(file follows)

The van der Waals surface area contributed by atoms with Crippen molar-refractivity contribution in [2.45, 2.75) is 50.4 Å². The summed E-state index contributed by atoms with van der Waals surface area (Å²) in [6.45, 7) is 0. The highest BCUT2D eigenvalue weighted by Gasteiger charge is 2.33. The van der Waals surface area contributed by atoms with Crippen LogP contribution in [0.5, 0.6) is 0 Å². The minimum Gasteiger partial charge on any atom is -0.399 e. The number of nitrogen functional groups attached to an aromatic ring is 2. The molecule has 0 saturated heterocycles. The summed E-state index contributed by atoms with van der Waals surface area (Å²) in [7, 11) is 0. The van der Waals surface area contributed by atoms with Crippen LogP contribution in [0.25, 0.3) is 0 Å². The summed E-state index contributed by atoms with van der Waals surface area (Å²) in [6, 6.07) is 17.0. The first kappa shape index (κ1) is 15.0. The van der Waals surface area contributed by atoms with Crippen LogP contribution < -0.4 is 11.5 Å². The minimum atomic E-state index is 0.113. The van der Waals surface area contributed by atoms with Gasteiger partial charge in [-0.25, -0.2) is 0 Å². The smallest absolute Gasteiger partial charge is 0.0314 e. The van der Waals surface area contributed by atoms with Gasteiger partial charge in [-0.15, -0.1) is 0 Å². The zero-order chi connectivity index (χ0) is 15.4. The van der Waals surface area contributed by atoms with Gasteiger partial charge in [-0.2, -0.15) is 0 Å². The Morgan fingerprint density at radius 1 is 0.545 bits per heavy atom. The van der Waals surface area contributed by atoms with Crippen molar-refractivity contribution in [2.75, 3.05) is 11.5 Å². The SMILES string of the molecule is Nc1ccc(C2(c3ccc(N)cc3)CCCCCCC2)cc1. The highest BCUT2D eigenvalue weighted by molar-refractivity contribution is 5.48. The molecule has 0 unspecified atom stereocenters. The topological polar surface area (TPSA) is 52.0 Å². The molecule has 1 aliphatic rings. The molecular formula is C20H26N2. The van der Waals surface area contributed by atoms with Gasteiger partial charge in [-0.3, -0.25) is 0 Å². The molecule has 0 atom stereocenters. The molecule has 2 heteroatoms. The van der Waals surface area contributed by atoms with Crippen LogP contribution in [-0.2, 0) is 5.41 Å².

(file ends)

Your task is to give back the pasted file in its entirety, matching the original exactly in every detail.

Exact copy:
The van der Waals surface area contributed by atoms with Crippen molar-refractivity contribution in [2.45, 2.75) is 50.4 Å². The summed E-state index contributed by atoms with van der Waals surface area (Å²) in [6.45, 7) is 0. The highest BCUT2D eigenvalue weighted by Gasteiger charge is 2.33. The van der Waals surface area contributed by atoms with Crippen LogP contribution in [0.5, 0.6) is 0 Å². The minimum Gasteiger partial charge on any atom is -0.399 e. The number of nitrogen functional groups attached to an aromatic ring is 2. The molecule has 0 saturated heterocycles. The summed E-state index contributed by atoms with van der Waals surface area (Å²) in [7, 11) is 0. The van der Waals surface area contributed by atoms with Crippen LogP contribution in [0.25, 0.3) is 0 Å². The summed E-state index contributed by atoms with van der Waals surface area (Å²) in [6, 6.07) is 17.0. The first kappa shape index (κ1) is 15.0. The van der Waals surface area contributed by atoms with Crippen LogP contribution < -0.4 is 11.5 Å². The minimum atomic E-state index is 0.113. The van der Waals surface area contributed by atoms with Gasteiger partial charge in [-0.25, -0.2) is 0 Å². The smallest absolute Gasteiger partial charge is 0.0314 e. The van der Waals surface area contributed by atoms with Gasteiger partial charge in [-0.15, -0.1) is 0 Å². The zero-order chi connectivity index (χ0) is 15.4. The van der Waals surface area contributed by atoms with Gasteiger partial charge in [-0.2, -0.15) is 0 Å². The Morgan fingerprint density at radius 1 is 0.545 bits per heavy atom. The van der Waals surface area contributed by atoms with Crippen molar-refractivity contribution in [2.75, 3.05) is 11.5 Å². The SMILES string of the molecule is Nc1ccc(C2(c3ccc(N)cc3)CCCCCCC2)cc1. The highest BCUT2D eigenvalue weighted by molar-refractivity contribution is 5.48. The molecule has 0 unspecified atom stereocenters. The topological polar surface area (TPSA) is 52.0 Å². The molecule has 1 aliphatic rings. The molecular formula is C20H26N2. The van der Waals surface area contributed by atoms with Gasteiger partial charge in [-0.3, -0.25) is 0 Å². The molecule has 0 atom stereocenters. The molecule has 2 heteroatoms. The van der Waals surface area contributed by atoms with Crippen LogP contribution in [-0.2, 0) is 5.41 Å².